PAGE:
Originally posted on Fox Sports Wisconsin  |  Last updated 5/7/12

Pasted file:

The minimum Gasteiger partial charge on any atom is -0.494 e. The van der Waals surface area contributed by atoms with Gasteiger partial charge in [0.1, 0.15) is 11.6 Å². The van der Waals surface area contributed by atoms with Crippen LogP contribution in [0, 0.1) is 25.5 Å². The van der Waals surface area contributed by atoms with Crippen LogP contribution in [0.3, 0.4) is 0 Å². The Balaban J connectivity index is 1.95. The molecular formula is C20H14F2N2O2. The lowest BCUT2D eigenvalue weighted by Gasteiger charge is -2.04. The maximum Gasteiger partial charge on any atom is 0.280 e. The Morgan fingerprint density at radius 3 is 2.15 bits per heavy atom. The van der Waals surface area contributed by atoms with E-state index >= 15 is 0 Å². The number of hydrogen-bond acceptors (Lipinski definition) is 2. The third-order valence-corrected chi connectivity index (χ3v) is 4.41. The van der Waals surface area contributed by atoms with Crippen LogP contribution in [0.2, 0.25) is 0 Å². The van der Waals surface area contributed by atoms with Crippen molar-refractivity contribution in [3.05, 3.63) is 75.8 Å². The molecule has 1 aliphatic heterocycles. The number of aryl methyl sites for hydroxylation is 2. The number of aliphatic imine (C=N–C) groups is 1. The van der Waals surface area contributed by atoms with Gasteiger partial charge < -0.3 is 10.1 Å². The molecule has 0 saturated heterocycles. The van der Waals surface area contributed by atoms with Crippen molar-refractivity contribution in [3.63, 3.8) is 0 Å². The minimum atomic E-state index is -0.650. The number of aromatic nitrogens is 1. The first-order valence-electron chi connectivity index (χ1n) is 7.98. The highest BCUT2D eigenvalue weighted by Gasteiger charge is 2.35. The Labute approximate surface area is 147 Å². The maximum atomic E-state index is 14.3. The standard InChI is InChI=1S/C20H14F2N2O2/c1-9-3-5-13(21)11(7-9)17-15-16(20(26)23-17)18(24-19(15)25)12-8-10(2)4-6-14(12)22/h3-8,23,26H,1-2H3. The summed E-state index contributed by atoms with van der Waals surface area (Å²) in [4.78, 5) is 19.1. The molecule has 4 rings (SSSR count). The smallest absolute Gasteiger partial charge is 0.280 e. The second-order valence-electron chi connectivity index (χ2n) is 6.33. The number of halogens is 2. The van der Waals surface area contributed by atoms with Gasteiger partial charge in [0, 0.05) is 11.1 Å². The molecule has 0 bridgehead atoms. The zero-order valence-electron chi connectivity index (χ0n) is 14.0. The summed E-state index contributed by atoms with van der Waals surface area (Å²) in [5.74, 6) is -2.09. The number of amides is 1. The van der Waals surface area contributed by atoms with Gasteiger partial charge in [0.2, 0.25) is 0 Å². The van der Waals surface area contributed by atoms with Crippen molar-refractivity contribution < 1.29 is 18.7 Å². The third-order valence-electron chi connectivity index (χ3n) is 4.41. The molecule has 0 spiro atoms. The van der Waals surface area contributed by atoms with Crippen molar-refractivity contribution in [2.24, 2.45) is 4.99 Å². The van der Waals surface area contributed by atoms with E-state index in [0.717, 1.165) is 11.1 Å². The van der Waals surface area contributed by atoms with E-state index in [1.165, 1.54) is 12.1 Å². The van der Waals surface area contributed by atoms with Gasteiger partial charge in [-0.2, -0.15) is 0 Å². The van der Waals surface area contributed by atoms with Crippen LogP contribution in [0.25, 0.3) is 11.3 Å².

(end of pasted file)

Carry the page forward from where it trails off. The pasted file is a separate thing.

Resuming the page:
MILWAUKEE A few hours before Monday's game against Cincinnati, Brewers manager Ron Roenicke took his usual, pre-game stroll through the team's clubhouse. This time though, he was surveying a team that had changed quite drastically since its last game at Miller Park. Only pitchers Chris Narveson and Brandon Kintzler were injured the last time Milwaukee had laced up in its own clubhouse. But after the team's nine-game, 10-day road trip, in which four players left in four consecutive games, three players had joined them on the disabled list. And two of them, like Narveson, were now out for the season. Now, Roenicke had plenty of new faces and lockers to look upon as he made his way around the room -- Brooks Conrad, Taylor Green, and Edwin Maysonet were all called up in the past week, taking the spot of Alex Gonzalez, Mat Gamel, and Carlos Gomez, who all were sent to the DL. Roenicke smiled as he made his way around, joking with players and trying to keep the mood light. He knows multiple blows to the team's core in one week are liable to hurt morale, and Roenicke admitted the mood wasn't quite where he would want it to be one month into the season. "Certainly not what I'd like it to be," Roenicke said. "My morale isn't what I'd like it to be because of the way we're playing, because of the injuries. The 15-day DL's, those aren't hard. That happens so much in baseball, and I know Gomez is going to be back and 100 percent when he comes back. But the season-ending ones really hurt. You just try to replace them and try to move on." It's hard not to wonder if fate had been against last season's NL Central champs on their recent road trip. After Narveson's injury was discovered due to soreness following a start, the season-ending injuries to Gonzalez and Gamel were nothing less than freakish. Gamel tore his ACL running for a foul ball, as he suddenly came up lame and in obvious pain at San Diego's Petco Park. Gonzalez, meanwhile, slid awkwardly into second base at San Francisco's AT&T Park, turning his right knee as his foot connected with the base. Shortstop Cesar Izturis, who is one of the many fill-ins to take on everyday roles in light of an injury this season, knew Gonzalez's injury had to be serious immediately, just by watching him from the dugout. Right then, he said, it was hard not to wonder why all of this was happening to the Brewers. "You might have injuries, you have injuries every year, but not like that," Izturis said. "Not two key players. You have to ask "Why?" It's hard to understand. ... It's part of the game, but it's definitely hard." "We're definitely a little bit snake-bitten," Roenicke said. With that kind of bad luck striking all at once, the plans from here on out are piecemeal at best. Neither Travis Ishikawa nor Cesar Izturis, the two direct backups to Gamel and Gonzalez, are guys Roenicke would probably hope to trot out on an everyday basis. Both have been in that role before, but Ishikawa has limited experience as an everyday first baseman in San Francisco, and Izturis doesn't offer much offense and won't be able to play every day. Roenicke expects to rotate guys like Conrad, Green, and Maysonet in to lighten the load, as he holds out hope that one or more of them catch fire at the plate. But even with the bevy of injuries all at once, Roenicke said the team's main problem hasn't even been health. In fact, it's been much simpler than that. With a lack of fire at the plate -- they have the third-worst average in baseball at .228 -- and on the mound -- the fourth-worst ERA in baseball at 4.88 -- even the healthy players have struggled to produce, he says. "Regardless of who we have out there, if we don't do those things better, we're not going to have a good year," Roenicke said. "I know Alex was doing a great job for us offensively and I know Mat Gamel was doing a nice job for us offensively, but still, the bulk of (the lineup) needs to do better." Maybe one of the Brewers fill-in players will become a breakout success. Or maybe a lack of firepower will convince Brewers GM Doug Melvin or owner Mark Attanasio to make a move earlier than they may have liked in the season. Down just five games, Milwaukee isn't in too much of a hurry to rush or hope for either of those options. At this point though, with so much going against them, there's just one thing that can cure the Brewers recent brush with bad luck. "You just have to win," second baseman Rickie Weeks said. "You can't do anything more than that. That's the way you keep spirits up. We have guys here that have gone down and the only thing that will try to ease that pain or take that pain away is to just win games. That's it." But with a team that looks so different now with an influx of injuries, even this early in a long season, will this year's Brewers ever have the same look as last year's NL Central winners? According to Roenicke, there's still a chance. "I know you have to overcome those things," Roenicke said. "I know even without those guys this team is still a good team, and we still have the good possibility to finish up where we want to finish." Follow Ryan Kartje on Twitter.